The “name issue” extends also to neighbouring Bulgaria, whose Church, as well, claims to be the successor of the historic Ohrid Archbisphoric. In 2018, when Macedonian bishops invited representatives of the Bulgarian Orthodox Church (BOC) to participate in the festivities on the occasion of 1000 years of the Ohrid Archbisphoric, the Bulgarian Church refused to send delegates. At that time Metropolitan Naum of Ruse called the presence of a Bulgarian delegation in Ohrid an act of national treason. While the response of the Serbian Church will be of utmost significance to the future development of the MOC-OA’s quest for autocephaly, there will be, without doubt, a response from the BOC, which will add to the complexity of the issue.
The other potentially charged issue concerns the Macedonian diaspora. Similarly, to the tomos of autocephaly given to the Orthodox Church of Ukraine, in the decision of the EP it is stated that the EP recognises the Church led by Archbishop Stefan “solely within the boundaries” of today’s North Macedonia, This may provide a pointer to the future relationship of MOC-OA with the diaspora. The current MOC-OA has developed church life and eparchies in North America, Europe, and Australia.
The EP’s decision provoked an immediate reaction from the Russian Orthodox Church. Representatives of the DECR (the Moscow Patriarchate’s Department for External Church Relations, headed by Metropolitan Hilarion [Alfeyev]) have commented twice on the decision already, directly attacking the Ecumenical Patriarch’s “meddling” in the Serbian Church’s jurisdiction and calling him a self-proclaimed arbiter. The ROC did not fail to use this opportunity to once again compare the Macedonian church developments to, and draw parallels with, the Ukrainian case. The statements also show support towards the SOC, highlighting that any decision without the SOC’s blessing would not be supported by the ROC. This position of the ROC is hardly a surprise, considering the close and fraternal relationship between the Serbian and the Russian Churches, which is not news in and of itself. Ukrainian autocephaly, however, shed some more light on the nature of this relationship being based on joint interests. The SOC provided unconditional support in the ROC’s counter autocephaly efforts in Ukraine and in return received support in relation to Montenegro and North Macedonia.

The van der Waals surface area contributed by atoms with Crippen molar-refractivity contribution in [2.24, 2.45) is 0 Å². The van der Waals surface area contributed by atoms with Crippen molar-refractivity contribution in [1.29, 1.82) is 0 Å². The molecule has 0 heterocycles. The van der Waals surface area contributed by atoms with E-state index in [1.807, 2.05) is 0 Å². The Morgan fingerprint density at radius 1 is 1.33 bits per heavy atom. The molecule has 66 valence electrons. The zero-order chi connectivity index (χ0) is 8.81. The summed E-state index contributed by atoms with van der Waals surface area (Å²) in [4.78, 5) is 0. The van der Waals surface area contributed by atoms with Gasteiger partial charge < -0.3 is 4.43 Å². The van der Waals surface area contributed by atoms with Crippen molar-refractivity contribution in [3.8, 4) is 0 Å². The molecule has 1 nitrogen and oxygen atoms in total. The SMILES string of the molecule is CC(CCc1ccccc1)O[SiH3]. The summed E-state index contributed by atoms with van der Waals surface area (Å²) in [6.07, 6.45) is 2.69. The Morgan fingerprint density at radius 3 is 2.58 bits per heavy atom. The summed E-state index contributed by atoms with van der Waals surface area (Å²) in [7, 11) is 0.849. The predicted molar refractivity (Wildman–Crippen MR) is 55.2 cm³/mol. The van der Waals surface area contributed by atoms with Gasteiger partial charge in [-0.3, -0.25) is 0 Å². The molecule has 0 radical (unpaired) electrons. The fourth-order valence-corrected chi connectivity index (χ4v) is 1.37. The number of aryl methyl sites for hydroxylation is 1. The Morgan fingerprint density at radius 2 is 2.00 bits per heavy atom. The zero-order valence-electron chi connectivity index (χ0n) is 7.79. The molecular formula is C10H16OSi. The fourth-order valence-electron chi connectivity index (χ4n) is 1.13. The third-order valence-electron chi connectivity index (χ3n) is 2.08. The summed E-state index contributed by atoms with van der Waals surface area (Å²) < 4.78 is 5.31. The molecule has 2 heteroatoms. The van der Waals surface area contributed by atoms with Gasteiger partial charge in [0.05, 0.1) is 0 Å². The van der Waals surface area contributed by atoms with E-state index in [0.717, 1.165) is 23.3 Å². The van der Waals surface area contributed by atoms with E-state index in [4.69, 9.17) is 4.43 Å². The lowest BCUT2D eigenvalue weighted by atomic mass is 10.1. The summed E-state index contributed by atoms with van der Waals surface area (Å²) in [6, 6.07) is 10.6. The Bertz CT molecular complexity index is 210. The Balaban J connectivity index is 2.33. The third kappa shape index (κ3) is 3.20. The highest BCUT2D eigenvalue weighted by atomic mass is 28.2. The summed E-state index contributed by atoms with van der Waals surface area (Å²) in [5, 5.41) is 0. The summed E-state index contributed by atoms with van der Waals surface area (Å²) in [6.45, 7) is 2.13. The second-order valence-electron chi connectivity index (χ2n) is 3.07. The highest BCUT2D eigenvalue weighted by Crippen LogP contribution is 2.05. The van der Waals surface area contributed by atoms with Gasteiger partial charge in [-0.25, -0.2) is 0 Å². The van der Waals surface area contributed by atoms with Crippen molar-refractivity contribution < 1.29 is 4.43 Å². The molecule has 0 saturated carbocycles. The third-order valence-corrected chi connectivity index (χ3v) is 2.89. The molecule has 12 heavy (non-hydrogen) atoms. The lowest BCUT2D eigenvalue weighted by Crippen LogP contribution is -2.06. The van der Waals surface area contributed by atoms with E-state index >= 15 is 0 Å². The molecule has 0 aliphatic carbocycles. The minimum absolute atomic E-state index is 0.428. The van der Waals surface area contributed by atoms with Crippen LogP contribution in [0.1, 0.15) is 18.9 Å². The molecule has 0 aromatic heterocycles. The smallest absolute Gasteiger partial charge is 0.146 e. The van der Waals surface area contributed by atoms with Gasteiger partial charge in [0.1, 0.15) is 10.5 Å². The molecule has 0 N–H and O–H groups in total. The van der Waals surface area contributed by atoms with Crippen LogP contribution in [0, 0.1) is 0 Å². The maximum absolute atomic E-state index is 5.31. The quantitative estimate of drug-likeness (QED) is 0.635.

The stakes are high for everyone involved in the untangling of the Macedonian Church question. The principal actors involved, being the EP, the SOC, and the MOC-OA, all have a very important role to play in healing the wound caused by the Macedonian schism and aim for the unity of the Church. There are still many political and administrative barriers that can take the process in unwanted directions.
Andreja Bogdanovski is a PhD candidate at the University of Buckingham, UK, where he studies church autocephaly movements across Eastern Europe and the Balkans. He has written previously for Orthodoxy in Dialogue.